Feb. 18, 2009

Health Foundation Fundraiser Runs Short
Reporter: Daphne Mitchell Wednesday, February 18, 2009 At 6:00AM News
The Wainwright and District Community Health Foundation’s gala fundraiser will run a couple of thousand dollars short of its $35,000 goal to purchase a portable diagnostic ultrasound to be used in the Wainwright Health Centre emergency room.

Wainwright and District Health Foundation Chair Myron Zajic, left, talks with one of hundreds who came out to the Heart Strings and Roses fundraising gala Saturday night at the Wainwright Elks Hall.

Wainwright and District Community Health Foundation Chair Myron Zajic said this year’s Heart Strings and Roses held the at the Wainwright Elks Hall brought in $46,300, but with approximately $15,000 yet to be paid out in expenses, the $31,300 is just slightly shy of the target. The portable diagnostic ultrasound costs $70,000. The goal was to raise half the price of the machine and funds would then be matched by East Central Health.

Heart Strings and Roses did come up against a few other events in the area, namely the Boston Pizza Cup, the men’s provincial curling championships, as well as an Encore performance in Kinsella.

As such, Zajic was pleased at the turnout and result of one of Wainwright premier events. “Kudos really go out to the community again.”

About 330 people had a “superb” supper, heard a few words about health care in the community from local physician Dr. Max Ramsahoye who talked about the portable diagnostic ultrasound and Patrick Cromley, East Central Health medical services co-ordinator, who discussed the addition of a portable CT scan which enabled in the Wainwright Health Centre’s recent designation as a primary stroke centre.

In the emergency department, there is a real advantage to having the portable ultrasound, Ramsahoye said. “The portable ultrasound will allow us to make decisions quickly and accurately,” he said. “This is not standard equipment. We will be ahead of the curve with this machine.”

The Wainwright Health Centre, meanwhile, is making its mark when it comes to treating strokes.

“The Wainwright trial was introduced at the International Stroke Conference in Vienna,” said Cromley.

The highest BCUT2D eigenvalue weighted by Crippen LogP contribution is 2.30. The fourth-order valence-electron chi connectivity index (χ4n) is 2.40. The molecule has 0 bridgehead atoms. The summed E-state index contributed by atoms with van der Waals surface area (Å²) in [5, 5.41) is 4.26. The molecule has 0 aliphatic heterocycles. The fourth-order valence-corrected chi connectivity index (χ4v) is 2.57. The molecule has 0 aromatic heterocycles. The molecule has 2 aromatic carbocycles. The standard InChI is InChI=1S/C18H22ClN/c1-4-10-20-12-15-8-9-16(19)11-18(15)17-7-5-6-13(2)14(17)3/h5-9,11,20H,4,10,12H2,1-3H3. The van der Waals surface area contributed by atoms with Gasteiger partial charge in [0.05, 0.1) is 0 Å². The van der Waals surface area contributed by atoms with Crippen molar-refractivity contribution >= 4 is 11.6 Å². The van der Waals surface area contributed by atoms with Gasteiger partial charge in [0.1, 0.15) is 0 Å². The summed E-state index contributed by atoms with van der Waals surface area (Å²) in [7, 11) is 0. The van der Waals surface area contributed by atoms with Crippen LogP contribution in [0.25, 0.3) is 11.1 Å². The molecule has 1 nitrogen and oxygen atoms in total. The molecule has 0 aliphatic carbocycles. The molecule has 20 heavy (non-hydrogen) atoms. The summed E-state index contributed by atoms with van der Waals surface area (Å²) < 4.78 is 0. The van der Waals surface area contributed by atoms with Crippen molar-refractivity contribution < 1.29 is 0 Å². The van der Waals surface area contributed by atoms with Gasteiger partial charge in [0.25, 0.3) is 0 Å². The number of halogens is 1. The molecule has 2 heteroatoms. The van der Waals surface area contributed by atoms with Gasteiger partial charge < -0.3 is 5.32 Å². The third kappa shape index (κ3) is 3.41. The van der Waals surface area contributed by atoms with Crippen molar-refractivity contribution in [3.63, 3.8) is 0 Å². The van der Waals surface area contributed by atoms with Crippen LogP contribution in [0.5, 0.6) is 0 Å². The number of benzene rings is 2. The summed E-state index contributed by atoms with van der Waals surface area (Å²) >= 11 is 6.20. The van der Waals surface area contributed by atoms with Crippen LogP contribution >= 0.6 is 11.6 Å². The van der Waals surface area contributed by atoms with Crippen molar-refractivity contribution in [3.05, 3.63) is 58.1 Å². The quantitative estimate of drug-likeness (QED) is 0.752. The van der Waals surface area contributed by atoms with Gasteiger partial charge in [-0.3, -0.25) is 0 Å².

Patients are being helped.

“Wainwright went live as a primary stroke centre on Nov. 10, 2008. On Nov. 11, 12 and 14, the system was tested by three stroke emergencies. All three were immediately deemed a reverberating success throughout the neurology communities in Alberta and have since been discussed at every neurology conference,” Cromley said.

As a primary stroke centre with a portable CT scan, in just four short months, Wainwright has treated 20 per cent of East Central stroke cases this year, Cromley said.

If not for the determination of the doctors, nurses, diagnostic imaging technicians, physiotherapists and the rest of the staff at the health centre as well as that of the health foundation, these successes would not be seen, Cromley pointed out. It also shows rural Alberta can and will succeed in cutting edge health care. “The team’s ardent focus, perseverance, and dedication to the project and their community will soon lead to changes in stroke care in Alberta, Canada and even internationally. In these uncertain times of transition in provincial health care we must all make an effort to ensure the voice and success of rural Alberta is heard... And hopefully in the next 14 years we will see a more equitable hare of health care spending for rural Alberta.”

Following the speeches, Global Country artists’ Emily Seal, Joanne Janzen and Katie Mission entertained the crowd. The evening was also a chance for Zajic to honour three late community members who had been instrumental in enhancing health care in the area, Bob Grayston, Len Heinemann and Lorne MacLeod. Grayston was a member and chair of the Wainwright hospital board, chair of the long-term care committee for the Alberta Health Care Association and chaired the ambulance authority. He was also appointed to the now defunct Regional Health Authority Region 7.

“Bob Grayston spent 20 years of his life involved in enhancing health services in this community,” Zajic told the crowd.

Heinemann, meanwhile, was honoured last year for his unwavering support of health services in the community. Heinemann was appointed by the minister of health in 1998 to the regional health authority. He as eventually appointed to the East Central Health board and held that position until 2007. He also sat on the health foundation from 1998 to 2007.

MacLeod was another community-minded and health-minded man to spend countless hours enhancing health in the Wainwright area. He spent time on the foundation board over the years.
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